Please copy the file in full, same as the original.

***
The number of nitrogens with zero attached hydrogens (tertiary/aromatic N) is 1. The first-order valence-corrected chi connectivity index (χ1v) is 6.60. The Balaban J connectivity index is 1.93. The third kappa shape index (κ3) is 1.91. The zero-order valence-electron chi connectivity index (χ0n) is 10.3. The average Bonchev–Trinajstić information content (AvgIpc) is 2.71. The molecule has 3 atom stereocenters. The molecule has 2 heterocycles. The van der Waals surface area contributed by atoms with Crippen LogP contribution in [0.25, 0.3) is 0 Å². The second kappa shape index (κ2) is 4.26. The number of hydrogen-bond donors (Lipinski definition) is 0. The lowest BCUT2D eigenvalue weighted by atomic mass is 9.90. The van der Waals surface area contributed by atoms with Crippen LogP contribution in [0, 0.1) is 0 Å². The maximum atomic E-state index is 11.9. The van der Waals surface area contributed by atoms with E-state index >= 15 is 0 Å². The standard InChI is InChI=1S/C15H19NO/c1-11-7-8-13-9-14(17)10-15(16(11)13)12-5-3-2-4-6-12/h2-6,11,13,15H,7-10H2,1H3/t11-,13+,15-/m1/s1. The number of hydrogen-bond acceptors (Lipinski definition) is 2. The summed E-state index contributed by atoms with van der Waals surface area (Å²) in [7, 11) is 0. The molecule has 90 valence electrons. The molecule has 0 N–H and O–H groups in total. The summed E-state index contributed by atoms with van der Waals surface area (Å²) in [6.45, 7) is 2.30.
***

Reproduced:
The number of nitrogens with zero attached hydrogens (tertiary/aromatic N) is 1. The first-order valence-corrected chi connectivity index (χ1v) is 6.60. The Balaban J connectivity index is 1.93. The third kappa shape index (κ3) is 1.91. The zero-order valence-electron chi connectivity index (χ0n) is 10.3. The average Bonchev–Trinajstić information content (AvgIpc) is 2.71. The molecule has 3 atom stereocenters. The molecule has 2 heterocycles. The van der Waals surface area contributed by atoms with Crippen LogP contribution in [0.25, 0.3) is 0 Å². The second kappa shape index (κ2) is 4.26. The number of hydrogen-bond donors (Lipinski definition) is 0. The lowest BCUT2D eigenvalue weighted by atomic mass is 9.90. The van der Waals surface area contributed by atoms with Crippen LogP contribution in [0, 0.1) is 0 Å². The maximum atomic E-state index is 11.9. The van der Waals surface area contributed by atoms with E-state index >= 15 is 0 Å². The standard InChI is InChI=1S/C15H19NO/c1-11-7-8-13-9-14(17)10-15(16(11)13)12-5-3-2-4-6-12/h2-6,11,13,15H,7-10H2,1H3/t11-,13+,15-/m1/s1. The number of hydrogen-bond acceptors (Lipinski definition) is 2. The summed E-state index contributed by atoms with van der Waals surface area (Å²) in [7, 11) is 0. The molecule has 90 valence electrons. The molecule has 0 N–H and O–H groups in total. The summed E-state index contributed by atoms with van der Waals surface area (Å²) in [6.45, 7) is 2.30.